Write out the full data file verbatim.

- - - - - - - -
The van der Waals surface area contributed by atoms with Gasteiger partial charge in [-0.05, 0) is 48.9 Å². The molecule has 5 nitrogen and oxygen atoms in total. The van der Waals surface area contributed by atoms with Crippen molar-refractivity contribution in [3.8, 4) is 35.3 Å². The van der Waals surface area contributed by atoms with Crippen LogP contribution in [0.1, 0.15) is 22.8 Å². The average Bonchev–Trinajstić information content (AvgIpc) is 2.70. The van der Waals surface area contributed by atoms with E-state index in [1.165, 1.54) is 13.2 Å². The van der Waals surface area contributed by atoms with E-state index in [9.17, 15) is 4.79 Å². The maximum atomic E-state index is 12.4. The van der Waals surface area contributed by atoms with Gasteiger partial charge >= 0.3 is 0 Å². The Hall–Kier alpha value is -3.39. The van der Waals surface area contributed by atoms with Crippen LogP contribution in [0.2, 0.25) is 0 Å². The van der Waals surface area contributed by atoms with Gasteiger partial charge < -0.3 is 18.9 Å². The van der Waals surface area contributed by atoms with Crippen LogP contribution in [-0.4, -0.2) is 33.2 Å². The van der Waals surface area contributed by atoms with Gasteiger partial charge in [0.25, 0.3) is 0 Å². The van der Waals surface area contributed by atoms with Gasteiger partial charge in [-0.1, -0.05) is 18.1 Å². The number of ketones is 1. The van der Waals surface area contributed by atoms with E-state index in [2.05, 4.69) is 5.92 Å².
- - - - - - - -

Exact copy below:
The van der Waals surface area contributed by atoms with Gasteiger partial charge in [-0.05, 0) is 48.9 Å². The molecule has 5 nitrogen and oxygen atoms in total. The van der Waals surface area contributed by atoms with Crippen molar-refractivity contribution in [3.8, 4) is 35.3 Å². The van der Waals surface area contributed by atoms with Crippen LogP contribution in [0.1, 0.15) is 22.8 Å². The average Bonchev–Trinajstić information content (AvgIpc) is 2.70. The van der Waals surface area contributed by atoms with E-state index in [1.165, 1.54) is 13.2 Å². The van der Waals surface area contributed by atoms with E-state index in [9.17, 15) is 4.79 Å². The maximum atomic E-state index is 12.4. The van der Waals surface area contributed by atoms with Gasteiger partial charge >= 0.3 is 0 Å². The Hall–Kier alpha value is -3.39. The van der Waals surface area contributed by atoms with Crippen LogP contribution in [0.2, 0.25) is 0 Å². The van der Waals surface area contributed by atoms with Gasteiger partial charge < -0.3 is 18.9 Å². The van der Waals surface area contributed by atoms with Crippen LogP contribution in [-0.4, -0.2) is 33.2 Å². The van der Waals surface area contributed by atoms with Gasteiger partial charge in [0.25, 0.3) is 0 Å². The van der Waals surface area contributed by atoms with Gasteiger partial charge in [-0.1, -0.05) is 18.1 Å². The number of ketones is 1. The van der Waals surface area contributed by atoms with E-state index in [2.05, 4.69) is 5.92 Å².